Stream Biomonitoring


Caddis flies emerging from casings

Two Year Experimental Stream Macroinvertebrate Monitoring

In 1999, the City completed an experimental stream monitoring pilot program to collect and analyze information on the condition of streams in the watershed. The pilot study design involved three main areas of data collection: hydrology, water quality, and benthic macroinvertebrate communities (biomonitoring). The results of the pilot study were used as baseline stream conditions for long-term monitoring and HCP aquatic project monitoring. They also provided an overview of and help in identifying and prioritizing sites for restoration.

The use of benthic macroinvertebrate data as a monitoring tool was evaluated through the development of a calibrated Benthic Index of Biological Integrity (BIBI). The BIBI shows indicators and reflectors of natural and anthropogenic disturbances in the environment, and has been used successfully as a measure of stream health throughout much of the developed Puget Sound region.

The pilot study attempted for the first time to use the BIBI in a low impacted forested environment in the Pacific Northwest from 45 sites in 1995 and 39 sites in 1996. The study was able to develop a BIBI score for small (1-3 order), high elevation (greater than 3,000 ft) streams. The study was not able to develop a BIBI score for small, low elevation (less than 3,000 ft.) and larger streams and rivers (4-6 order). The Cedar River at the Landsburg facility is a sixth order river. One of the most interesting results of the study was the significantly different BIBI scores between 1995 and 2005 without any anthropogenic disturbances.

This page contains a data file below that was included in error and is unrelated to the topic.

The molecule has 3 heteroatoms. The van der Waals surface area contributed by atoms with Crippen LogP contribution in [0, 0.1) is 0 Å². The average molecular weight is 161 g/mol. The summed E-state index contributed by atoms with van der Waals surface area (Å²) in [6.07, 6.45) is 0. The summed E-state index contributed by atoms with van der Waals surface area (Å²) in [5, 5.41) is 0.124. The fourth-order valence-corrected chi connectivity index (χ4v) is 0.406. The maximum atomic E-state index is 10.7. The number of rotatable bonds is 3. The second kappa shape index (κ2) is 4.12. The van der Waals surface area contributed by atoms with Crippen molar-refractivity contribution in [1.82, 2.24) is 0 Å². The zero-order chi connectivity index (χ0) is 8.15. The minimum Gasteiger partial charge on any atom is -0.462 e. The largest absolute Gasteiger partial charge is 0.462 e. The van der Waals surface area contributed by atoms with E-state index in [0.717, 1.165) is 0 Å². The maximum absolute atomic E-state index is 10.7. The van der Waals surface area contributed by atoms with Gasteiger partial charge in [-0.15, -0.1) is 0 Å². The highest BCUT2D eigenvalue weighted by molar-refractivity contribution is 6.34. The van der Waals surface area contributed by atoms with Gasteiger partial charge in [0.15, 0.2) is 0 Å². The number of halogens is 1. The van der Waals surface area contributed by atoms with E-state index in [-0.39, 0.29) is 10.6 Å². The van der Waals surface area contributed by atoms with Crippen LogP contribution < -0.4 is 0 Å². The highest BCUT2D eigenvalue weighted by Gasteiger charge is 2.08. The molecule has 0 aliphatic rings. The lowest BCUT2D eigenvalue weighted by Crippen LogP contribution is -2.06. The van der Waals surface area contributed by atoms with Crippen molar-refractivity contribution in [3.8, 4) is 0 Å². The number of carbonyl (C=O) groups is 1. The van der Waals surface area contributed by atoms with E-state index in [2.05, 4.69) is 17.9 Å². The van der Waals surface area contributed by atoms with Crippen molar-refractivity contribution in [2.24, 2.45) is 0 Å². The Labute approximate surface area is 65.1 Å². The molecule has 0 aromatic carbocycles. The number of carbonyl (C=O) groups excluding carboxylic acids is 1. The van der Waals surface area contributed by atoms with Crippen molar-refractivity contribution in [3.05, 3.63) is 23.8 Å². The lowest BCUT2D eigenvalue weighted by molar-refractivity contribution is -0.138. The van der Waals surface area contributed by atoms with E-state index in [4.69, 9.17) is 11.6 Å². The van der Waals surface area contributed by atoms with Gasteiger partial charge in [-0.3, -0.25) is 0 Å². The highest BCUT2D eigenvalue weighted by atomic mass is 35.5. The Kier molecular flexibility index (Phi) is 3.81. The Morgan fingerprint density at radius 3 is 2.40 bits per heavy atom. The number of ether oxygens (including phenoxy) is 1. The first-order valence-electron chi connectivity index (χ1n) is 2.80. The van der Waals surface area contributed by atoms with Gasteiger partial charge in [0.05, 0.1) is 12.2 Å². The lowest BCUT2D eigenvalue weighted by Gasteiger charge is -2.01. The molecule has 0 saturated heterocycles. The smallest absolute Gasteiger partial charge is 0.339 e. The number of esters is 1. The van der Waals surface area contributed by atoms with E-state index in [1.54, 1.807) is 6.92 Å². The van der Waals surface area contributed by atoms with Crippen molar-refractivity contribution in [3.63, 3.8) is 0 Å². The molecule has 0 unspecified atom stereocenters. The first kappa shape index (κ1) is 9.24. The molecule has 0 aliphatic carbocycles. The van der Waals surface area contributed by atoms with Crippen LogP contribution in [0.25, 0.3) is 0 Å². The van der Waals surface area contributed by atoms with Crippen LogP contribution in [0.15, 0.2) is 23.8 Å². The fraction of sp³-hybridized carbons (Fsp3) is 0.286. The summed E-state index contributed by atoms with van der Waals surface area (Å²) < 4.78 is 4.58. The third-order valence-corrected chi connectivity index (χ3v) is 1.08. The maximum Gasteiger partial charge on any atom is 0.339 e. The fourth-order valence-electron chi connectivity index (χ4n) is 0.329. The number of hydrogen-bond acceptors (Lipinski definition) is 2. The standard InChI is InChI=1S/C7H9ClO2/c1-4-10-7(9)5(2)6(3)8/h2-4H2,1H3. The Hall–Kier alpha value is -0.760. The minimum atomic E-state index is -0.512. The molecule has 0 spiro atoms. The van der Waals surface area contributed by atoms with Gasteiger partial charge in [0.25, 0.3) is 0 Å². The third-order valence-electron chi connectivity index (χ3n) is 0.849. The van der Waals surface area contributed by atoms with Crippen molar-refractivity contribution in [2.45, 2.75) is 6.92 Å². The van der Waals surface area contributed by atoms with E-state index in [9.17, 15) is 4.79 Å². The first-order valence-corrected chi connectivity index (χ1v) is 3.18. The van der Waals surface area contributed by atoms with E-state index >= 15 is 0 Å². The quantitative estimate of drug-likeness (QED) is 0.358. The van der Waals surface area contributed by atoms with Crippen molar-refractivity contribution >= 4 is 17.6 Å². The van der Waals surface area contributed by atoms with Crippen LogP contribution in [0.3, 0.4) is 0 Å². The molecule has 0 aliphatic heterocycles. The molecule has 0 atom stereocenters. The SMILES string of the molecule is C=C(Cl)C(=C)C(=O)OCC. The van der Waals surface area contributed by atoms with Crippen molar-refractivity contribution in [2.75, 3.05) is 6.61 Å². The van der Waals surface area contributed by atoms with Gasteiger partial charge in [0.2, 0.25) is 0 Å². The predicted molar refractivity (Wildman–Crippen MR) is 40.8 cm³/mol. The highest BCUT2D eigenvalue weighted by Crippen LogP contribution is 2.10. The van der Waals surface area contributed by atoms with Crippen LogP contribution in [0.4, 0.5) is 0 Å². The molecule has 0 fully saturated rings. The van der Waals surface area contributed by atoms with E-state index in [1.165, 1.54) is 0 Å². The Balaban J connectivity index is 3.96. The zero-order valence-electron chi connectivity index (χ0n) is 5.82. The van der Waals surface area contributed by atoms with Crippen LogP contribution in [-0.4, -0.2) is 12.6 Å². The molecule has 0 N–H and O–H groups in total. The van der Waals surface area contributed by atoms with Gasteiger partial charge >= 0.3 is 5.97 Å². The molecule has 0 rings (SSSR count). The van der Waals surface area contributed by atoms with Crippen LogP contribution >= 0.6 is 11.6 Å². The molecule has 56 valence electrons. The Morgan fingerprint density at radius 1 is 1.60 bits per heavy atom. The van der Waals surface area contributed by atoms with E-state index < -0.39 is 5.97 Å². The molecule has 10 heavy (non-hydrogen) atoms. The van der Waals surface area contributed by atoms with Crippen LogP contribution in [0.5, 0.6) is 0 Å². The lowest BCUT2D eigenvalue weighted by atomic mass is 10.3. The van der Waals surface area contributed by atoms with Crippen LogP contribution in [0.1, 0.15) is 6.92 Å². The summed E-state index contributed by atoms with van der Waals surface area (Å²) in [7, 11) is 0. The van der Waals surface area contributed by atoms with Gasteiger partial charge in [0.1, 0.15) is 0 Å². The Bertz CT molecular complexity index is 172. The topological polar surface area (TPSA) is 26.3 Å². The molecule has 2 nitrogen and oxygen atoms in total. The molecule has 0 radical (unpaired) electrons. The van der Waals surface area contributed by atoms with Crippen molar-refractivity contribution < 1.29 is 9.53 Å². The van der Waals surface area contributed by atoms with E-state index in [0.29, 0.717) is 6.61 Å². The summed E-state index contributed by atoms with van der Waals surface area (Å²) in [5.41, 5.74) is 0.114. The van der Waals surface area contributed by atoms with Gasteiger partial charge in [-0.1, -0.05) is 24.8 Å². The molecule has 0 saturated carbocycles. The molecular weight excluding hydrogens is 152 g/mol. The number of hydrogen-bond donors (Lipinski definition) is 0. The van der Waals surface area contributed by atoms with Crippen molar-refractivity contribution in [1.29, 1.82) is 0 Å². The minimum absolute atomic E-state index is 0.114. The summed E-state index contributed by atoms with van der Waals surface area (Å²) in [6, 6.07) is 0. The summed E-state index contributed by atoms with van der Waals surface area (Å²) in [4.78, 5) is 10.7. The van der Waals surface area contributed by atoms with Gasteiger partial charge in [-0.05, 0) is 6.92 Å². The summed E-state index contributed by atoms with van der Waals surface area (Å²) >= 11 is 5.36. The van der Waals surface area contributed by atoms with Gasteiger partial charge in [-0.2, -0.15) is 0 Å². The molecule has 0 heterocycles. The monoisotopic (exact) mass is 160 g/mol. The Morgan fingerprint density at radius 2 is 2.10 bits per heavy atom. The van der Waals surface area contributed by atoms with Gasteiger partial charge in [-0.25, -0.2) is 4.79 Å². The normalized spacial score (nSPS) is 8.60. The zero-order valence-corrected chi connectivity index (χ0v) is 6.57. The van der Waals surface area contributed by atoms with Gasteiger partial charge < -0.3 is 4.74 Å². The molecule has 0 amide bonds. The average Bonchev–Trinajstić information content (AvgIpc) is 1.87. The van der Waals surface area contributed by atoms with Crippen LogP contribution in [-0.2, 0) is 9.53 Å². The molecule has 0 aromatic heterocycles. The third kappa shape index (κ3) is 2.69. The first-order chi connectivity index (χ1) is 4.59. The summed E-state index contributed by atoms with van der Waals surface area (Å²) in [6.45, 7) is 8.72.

Assessment of Stream Biomonitoring Approaches

In an effort to understand the differences in the BIBI scores from the Two-Year Experimental Stream Monitoring Study and to provide the City of Seattle and other biomonitoring efforts in the region with a potentially more sensitive monitoring tool, a second study was conducted in 2005.

The objectives of this study were to examine the yearly trends in 1) BIBI scores across this relatively undisturbed watershed, 2) the observed to expected ratio for the River Invertebrate Prediction and Classification (RIVPAC) biomonitoring system, and 3) the mean taxonomic-distinctness value, which evaluates average invertebrate community complexity within the river. The study also included a recommendation for the most appropriate biomonitoring methods for a low impact watershed.

As expected, BIBI, RIVPAC, and the taxonomic-distinctness values for sites in the Cedar River watershed were higher than those of the urban sites for all three biomonitoring scores. The results of the study also shows that traditional BIBI biomonitoring in low impact streams may be misleading because of large fluctuations in annual factors such as rainfall and storm flows and not because of human factors. The use of other monitoring techniques like RIVPACS or mean taxonomic-distinctness may provide additional evidence in addition to BIBI scores to the overall condition of low impacted streams.

Results of this study will be used to design future biomonitoring. One possibility recommended by the study is to sample at 20 sites using BIBI and RIVPACS techniques roughly every five years for the life of the HCP. Other biomonitoring tools may be used in the future when more appropriate techniques are developed for low anthropogenic impacted forested watersheds.